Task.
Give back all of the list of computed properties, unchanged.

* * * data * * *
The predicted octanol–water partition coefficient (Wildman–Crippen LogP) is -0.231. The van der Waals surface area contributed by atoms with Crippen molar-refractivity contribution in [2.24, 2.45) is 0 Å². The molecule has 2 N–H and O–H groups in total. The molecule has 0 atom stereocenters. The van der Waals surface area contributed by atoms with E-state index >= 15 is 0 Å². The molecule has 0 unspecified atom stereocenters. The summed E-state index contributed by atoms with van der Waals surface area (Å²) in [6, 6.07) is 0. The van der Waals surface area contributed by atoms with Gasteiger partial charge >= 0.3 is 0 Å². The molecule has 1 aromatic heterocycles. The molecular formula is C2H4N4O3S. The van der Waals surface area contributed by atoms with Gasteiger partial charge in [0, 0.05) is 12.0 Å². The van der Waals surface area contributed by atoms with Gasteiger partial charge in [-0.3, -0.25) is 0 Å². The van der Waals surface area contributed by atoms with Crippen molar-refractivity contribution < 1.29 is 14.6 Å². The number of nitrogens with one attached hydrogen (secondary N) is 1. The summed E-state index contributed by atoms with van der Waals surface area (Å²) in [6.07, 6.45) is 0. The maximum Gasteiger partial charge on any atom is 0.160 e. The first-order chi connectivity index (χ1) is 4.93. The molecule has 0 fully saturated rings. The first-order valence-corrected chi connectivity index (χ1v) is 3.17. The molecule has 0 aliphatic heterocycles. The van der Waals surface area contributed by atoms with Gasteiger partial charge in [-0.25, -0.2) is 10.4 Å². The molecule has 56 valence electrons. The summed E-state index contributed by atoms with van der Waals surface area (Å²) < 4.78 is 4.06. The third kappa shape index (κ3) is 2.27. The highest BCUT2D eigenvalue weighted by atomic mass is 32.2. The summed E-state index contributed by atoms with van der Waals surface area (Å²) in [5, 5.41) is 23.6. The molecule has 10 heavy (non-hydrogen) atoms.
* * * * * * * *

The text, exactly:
The predicted octanol–water partition coefficient (Wildman–Crippen LogP) is -0.231. The van der Waals surface area contributed by atoms with Crippen molar-refractivity contribution in [2.24, 2.45) is 0 Å². The molecule has 2 N–H and O–H groups in total. The molecule has 0 atom stereocenters. The van der Waals surface area contributed by atoms with E-state index >= 15 is 0 Å². The molecule has 0 unspecified atom stereocenters. The summed E-state index contributed by atoms with van der Waals surface area (Å²) in [6, 6.07) is 0. The van der Waals surface area contributed by atoms with Gasteiger partial charge >= 0.3 is 0 Å². The molecule has 1 aromatic heterocycles. The molecular formula is C2H4N4O3S. The van der Waals surface area contributed by atoms with Gasteiger partial charge in [0, 0.05) is 12.0 Å². The van der Waals surface area contributed by atoms with Gasteiger partial charge in [-0.3, -0.25) is 0 Å². The van der Waals surface area contributed by atoms with Crippen molar-refractivity contribution < 1.29 is 14.6 Å². The number of nitrogens with one attached hydrogen (secondary N) is 1. The summed E-state index contributed by atoms with van der Waals surface area (Å²) in [6.07, 6.45) is 0. The maximum Gasteiger partial charge on any atom is 0.160 e. The first-order chi connectivity index (χ1) is 4.93. The molecule has 0 fully saturated rings. The first-order valence-corrected chi connectivity index (χ1v) is 3.17. The molecule has 0 aliphatic heterocycles. The van der Waals surface area contributed by atoms with Gasteiger partial charge in [-0.25, -0.2) is 10.4 Å². The molecule has 56 valence electrons. The summed E-state index contributed by atoms with van der Waals surface area (Å²) < 4.78 is 4.06. The third kappa shape index (κ3) is 2.27. The highest BCUT2D eigenvalue weighted by atomic mass is 32.2. The summed E-state index contributed by atoms with van der Waals surface area (Å²) in [5, 5.41) is 23.6. The molecule has 10 heavy (non-hydrogen) atoms.